OSHA requirements are set by statute, standards and regulations. Our interpretation letters explain these requirements and how they apply to particular circumstances, but they cannot create additional employer obligations. This letter constitutes OSHA's interpretation of the requirements discussed. Note that our enforcement guidance may be affected by changes to OSHA rules. Also, from time to time we update our guidance in response to new information. To keep apprised of such developments, you can consult OSHA's website at https://www.osha.gov.


May 22, 1998

Mr. David Huggins
GES Exposition Services
1624 Mojave Rd.
Las Vegas, Nevada 89104

Dear Mr. Huggins:

This is in response to your letter of April 8 to the Occupational Safety and Health Administration (OSHA) in which you requested compliance assistance concerning the use of seat belts on powered industrial trucks and the use of fall protection on scissors lifts.

As you have indicated in your letter, national consensus standard ASME B56.1-1993, Safety Standard for Low Lift and High Lift Trucks, requires manufacturers to provide, and operators to wear operator restraint systems. OSHA does not currently have a specific standard requiring the use of an operator restraint system. However, the use of operator restraint systems is enforced through Section 5(a)(1) of the Occupational Safety and Health Act, which requires that each employer furnish to each of his employees employment and a place of employment which are free from recognized hazards that are causing or likely to cause death or serious physical harm to his employees. In addition, the proposed revision to the powered industrial truck operator training standard requires employers to train all operators in operating instructions, warnings, or precautions listed in the operator's manual, such as the use of operator restraint systems. Please be advised that OSHA has not made any exclusions regarding the use of operator restraint systems.

With regard to whether fall protection is required for scissor lifts, please be advised that a guardrail system is required for employee fall protection on scissor lifts. When the use of a guardrail system is infeasible, the employer must provide an appropriate alternative fall protection such as personal fall protection systems. As you are aware, OSHA does not have specific standards addressing scissor lifts. For additional information regarding scissor lift safety, please refer to national consensus standards' ANSI/SIA A92.3, Manually Propelled Elevating Aerial Platforms, and ANSI/SIA A92.6, Self Propelled Elevating Work Platforms.

Thank you for your interest in employee safety and health. If we can be of further assistance, please contact [the Office of General Industry Enforcement at (202) 693-1850].


John B. Miles, Jr.,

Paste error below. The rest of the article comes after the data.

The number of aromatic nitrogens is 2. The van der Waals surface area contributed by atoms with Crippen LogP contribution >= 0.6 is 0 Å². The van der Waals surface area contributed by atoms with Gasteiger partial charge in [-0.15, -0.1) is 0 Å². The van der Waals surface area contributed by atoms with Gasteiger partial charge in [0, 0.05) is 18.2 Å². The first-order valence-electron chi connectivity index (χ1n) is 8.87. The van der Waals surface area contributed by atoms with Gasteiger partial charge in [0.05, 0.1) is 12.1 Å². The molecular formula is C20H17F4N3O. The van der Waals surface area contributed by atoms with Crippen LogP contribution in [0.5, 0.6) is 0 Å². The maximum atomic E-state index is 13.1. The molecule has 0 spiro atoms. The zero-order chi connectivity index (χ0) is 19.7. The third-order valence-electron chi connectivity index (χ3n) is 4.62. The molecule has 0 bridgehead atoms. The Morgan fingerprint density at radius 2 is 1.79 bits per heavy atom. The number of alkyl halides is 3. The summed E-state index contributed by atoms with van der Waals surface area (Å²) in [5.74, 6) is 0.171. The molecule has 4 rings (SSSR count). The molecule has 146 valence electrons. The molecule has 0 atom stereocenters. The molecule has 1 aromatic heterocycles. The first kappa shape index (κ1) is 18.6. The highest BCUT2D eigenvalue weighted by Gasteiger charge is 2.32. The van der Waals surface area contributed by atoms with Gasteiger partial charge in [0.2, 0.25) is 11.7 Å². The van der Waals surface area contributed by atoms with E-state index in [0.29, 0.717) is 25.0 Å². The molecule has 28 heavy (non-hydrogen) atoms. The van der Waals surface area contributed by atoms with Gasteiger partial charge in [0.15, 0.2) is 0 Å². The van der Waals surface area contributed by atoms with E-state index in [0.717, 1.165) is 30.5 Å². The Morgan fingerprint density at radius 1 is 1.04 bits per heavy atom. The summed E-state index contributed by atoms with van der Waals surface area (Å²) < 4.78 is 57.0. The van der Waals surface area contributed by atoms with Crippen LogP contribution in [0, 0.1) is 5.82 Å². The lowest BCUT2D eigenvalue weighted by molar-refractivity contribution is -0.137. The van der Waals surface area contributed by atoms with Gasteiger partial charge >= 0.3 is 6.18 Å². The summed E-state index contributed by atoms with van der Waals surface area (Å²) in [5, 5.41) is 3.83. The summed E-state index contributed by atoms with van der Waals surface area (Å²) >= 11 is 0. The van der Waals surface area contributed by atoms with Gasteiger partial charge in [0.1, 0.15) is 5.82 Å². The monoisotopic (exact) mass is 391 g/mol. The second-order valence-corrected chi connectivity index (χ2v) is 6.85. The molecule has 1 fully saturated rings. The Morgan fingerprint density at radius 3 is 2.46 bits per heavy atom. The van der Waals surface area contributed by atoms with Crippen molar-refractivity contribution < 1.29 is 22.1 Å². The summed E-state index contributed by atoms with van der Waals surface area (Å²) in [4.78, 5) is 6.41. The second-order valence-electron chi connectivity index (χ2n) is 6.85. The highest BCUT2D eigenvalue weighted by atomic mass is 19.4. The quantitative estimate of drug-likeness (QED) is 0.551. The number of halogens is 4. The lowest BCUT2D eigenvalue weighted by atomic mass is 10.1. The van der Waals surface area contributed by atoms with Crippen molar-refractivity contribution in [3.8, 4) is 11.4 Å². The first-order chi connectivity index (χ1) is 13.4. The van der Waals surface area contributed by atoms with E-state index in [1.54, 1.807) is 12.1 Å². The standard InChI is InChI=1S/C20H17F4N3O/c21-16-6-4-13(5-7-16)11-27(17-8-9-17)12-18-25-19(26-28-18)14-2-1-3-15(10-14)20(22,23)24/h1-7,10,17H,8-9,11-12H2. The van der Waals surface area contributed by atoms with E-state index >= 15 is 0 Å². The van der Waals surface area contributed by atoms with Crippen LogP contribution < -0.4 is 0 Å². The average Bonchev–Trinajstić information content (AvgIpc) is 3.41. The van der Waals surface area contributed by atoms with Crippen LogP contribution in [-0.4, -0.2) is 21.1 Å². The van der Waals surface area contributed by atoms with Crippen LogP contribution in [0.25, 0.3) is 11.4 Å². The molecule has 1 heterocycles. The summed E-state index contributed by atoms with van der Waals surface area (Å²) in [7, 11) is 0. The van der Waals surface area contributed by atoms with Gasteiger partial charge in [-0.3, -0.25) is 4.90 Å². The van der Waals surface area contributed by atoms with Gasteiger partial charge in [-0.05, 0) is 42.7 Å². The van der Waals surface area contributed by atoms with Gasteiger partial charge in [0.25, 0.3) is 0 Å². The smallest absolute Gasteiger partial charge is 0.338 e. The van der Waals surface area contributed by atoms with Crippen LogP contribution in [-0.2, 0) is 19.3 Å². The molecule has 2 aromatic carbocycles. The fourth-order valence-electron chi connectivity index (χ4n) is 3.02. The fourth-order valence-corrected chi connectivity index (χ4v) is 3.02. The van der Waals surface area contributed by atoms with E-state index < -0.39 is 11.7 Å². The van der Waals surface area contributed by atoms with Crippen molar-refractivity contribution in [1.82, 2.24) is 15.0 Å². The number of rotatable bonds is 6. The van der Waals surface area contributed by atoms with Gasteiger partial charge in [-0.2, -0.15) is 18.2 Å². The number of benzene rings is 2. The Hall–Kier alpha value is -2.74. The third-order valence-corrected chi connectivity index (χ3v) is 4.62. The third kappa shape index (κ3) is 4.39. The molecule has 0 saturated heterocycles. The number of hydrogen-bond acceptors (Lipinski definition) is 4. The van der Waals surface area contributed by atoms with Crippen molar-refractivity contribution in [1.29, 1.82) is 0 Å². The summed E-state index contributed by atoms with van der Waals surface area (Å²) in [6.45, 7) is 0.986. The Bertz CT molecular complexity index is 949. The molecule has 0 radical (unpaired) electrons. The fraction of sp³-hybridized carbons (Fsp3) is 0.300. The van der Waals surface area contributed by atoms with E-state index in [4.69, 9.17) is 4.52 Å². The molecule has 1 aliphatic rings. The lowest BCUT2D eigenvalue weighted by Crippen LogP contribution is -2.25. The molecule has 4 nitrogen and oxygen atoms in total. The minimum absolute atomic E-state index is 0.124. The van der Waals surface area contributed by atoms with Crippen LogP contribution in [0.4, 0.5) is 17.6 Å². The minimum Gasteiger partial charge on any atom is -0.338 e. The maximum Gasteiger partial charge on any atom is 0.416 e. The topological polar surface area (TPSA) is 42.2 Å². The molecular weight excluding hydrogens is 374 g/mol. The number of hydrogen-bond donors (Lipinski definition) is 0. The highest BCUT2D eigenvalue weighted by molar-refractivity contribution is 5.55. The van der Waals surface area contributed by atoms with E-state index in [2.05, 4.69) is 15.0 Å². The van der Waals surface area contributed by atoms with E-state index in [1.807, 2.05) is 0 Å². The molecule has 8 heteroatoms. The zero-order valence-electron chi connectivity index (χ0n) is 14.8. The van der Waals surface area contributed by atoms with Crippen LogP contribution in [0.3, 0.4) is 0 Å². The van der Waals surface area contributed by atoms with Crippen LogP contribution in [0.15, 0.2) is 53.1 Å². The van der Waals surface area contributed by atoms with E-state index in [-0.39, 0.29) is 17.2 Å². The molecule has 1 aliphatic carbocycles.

Directorate of Compliance Programs
[Corrected 08/16/2007]

GES Exposition Services
David Huggins-Safety Coordinator
1624 Mojave Rd.
Las Vegas, NV 89104

April 8, 1998

U.S. Department of Labor
Attn: Director of Compliance
200 Constitution Ave, N.W.
Washington, D.C. 20210

Dear Sir:

I have been reading your interpretation letters and have found them to be of great help. I have two questions that I would like to get your views on.

Question #1. I know that seatbelts are required to be worn by forklift operators according to AMSE. I have union labor in my operation and their job entails them getting off and on the forklifts to align loads for each load. They are saying that our industry is a unique industry and that they should be excluded from the seatbelt law. I disagree. I would like to have your interpretation of the law, in writing so that I can present them with it. I have the letter from 1996 but they feel that the trade show industry was not considered when this letter of interpretation was written.

Question #2. Is fall protection required for scissor lifts? I have read the standards from ANSI concerning both the boom supported aerial manlifts and the scissor lifts. There are sections of the boom lifts that specifically address the use of fall protection. In the scissor standard there is no mention of fall protection. I realize that in prior letters of interpretation, OSHA has said that it is required. My concern is that on a boom lift there are specific tie off points for lanyards. On a scissor there is no tie off point what so ever. I have attended two instructors classes for aerial manlifts and in both, the instructors do not encourage the use of fall protection for scissor lifts, only boom lifts. I do not want to force an employee to tie off on a scissor and have an accident occur where a bad place was used to tie off and the fall caused the lift to tip. Please let me know if fall protection is required on scissor lifts according to a written law.

I have used several letters to help enforce safety policies I have written and find them very useful in creating additional safety policies and rules.

Thank you very much for your time and consideration.